Beethoven’s “Für Elise” (Performed by Victoria Theodore)

Victoria Theodore  /  Performances / Jan 5

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“Für Elise.”

Few pieces define the piano as distinctly as Beethoven’s little bagatelle in A Minor. It’s been borrowed and sampled widely in popular culture, and is the favorite piece of some piano players too. 

But the title of this piece immediately begs the question: who’s Elise?! Well, there are several theories….

Who was Elise?

Most likely, Elise was Therese Malfatti, whom Beethoven proposed to the same year he wrote the piece (1810). Indeed, the manuscript originally bore the title “Für Therese.” But when a copywriter named Ludwig Nohl published the piece 40 years after Beethoven’s death, it was noted as “Für Elise.”

So, perhaps the dedication to “Elise” was a mistake (poor Therese!). But other theories about Elise’s identity exist. She may have been Elisabeth Röckel, a soprano who performed in Beethoven’s only opera, Fidelio.

Another possible Elise is Elise Barensfeld, a piano student of Therese Malfatti. Beethoven may have written the relatively simple piece for her as a favor to Therese.

Therese Malfatti

Beethoven’s Deafness

“Für Elise” was written in 1810, two years before Beethoven went fully deaf in 1812. But his hearing was already limited by the time the piece was written.

Beethoven’s music got higher in pitch as his deafness progressed. Which may explain why “Für Elise” is a relatively high piece — especially the triplet A Minor arpeggios shortly after the middle section.

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Love classical music but not sure where to start? Head over to Classical Piano Quick Start, four free lessons designed for beginners taught by Victoria Theodore. Victoria is a classically trained pianist with degrees from Oberlin College and Stanford University, and has played with Beyoncé and Stevie Wonder. Start your classical journey with Victoria today!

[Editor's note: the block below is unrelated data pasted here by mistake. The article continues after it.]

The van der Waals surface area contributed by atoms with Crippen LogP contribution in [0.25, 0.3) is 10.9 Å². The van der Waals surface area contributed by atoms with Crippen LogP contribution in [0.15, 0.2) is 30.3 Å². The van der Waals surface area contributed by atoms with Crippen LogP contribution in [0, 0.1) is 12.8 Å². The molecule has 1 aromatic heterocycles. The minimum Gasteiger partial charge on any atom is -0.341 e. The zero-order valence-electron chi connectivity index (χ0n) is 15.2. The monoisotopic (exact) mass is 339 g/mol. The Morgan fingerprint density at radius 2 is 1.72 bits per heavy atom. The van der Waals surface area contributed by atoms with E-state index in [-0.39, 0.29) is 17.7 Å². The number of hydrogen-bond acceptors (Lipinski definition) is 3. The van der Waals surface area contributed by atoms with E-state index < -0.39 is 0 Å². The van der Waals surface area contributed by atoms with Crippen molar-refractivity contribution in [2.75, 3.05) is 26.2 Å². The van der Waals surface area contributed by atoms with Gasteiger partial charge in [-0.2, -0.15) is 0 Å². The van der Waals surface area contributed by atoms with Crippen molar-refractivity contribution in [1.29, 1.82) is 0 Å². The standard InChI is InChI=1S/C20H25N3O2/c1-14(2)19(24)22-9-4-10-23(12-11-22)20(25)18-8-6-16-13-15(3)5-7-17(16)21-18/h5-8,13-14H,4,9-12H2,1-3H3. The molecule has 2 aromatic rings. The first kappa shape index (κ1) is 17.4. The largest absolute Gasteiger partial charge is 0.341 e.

Playing “Für Elise”

This piece was written during Beethoven’s Late Period, a time in his career when he was moving away from classical traditions and towards something more expressive and emotional, ushering in the Romantic period of classical music.

The piece has a yearning, chromatic and meandering theme which reaches up in a series of E octaves. Is this an expression of unrequited love? While we can’t answer for Beethoven, it’s one way to interpret the piece!

While “Für Elise” isn’t for absolute beginners, it is doable for intermediate-level players. We also have a simpler arrangement and some tips available here.

Introducing: PianoteCOACHES

You may have noticed a new face in our recent videos…

Victoria Theodore is a highly accomplished and versatile pianist who will be our first Coach of the year!

Victoria will be coaching classical piano, but throughout the year, you’ll meet new featured coaches who are experts in their own styles. Such as Erskine Hawkins and Summer Swee-Singh. This means you’ll get access to world-class pianists who have played with the biggest names in music. Our Coaches have shared the stage with Beyoncé, Stevie Wonder, Zendaya, and more.

Want in on this? Consider becoming a member 🙂 And for the time being, happy practicing!

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Lisa Witt has been teaching piano for 19 years and in that time has helped hundreds of students learn to play the songs they love. Lisa received classical piano training through the Royal Conservatory of Music, but she has since embraced popular music and playing by ear in order to accompany herself and others.

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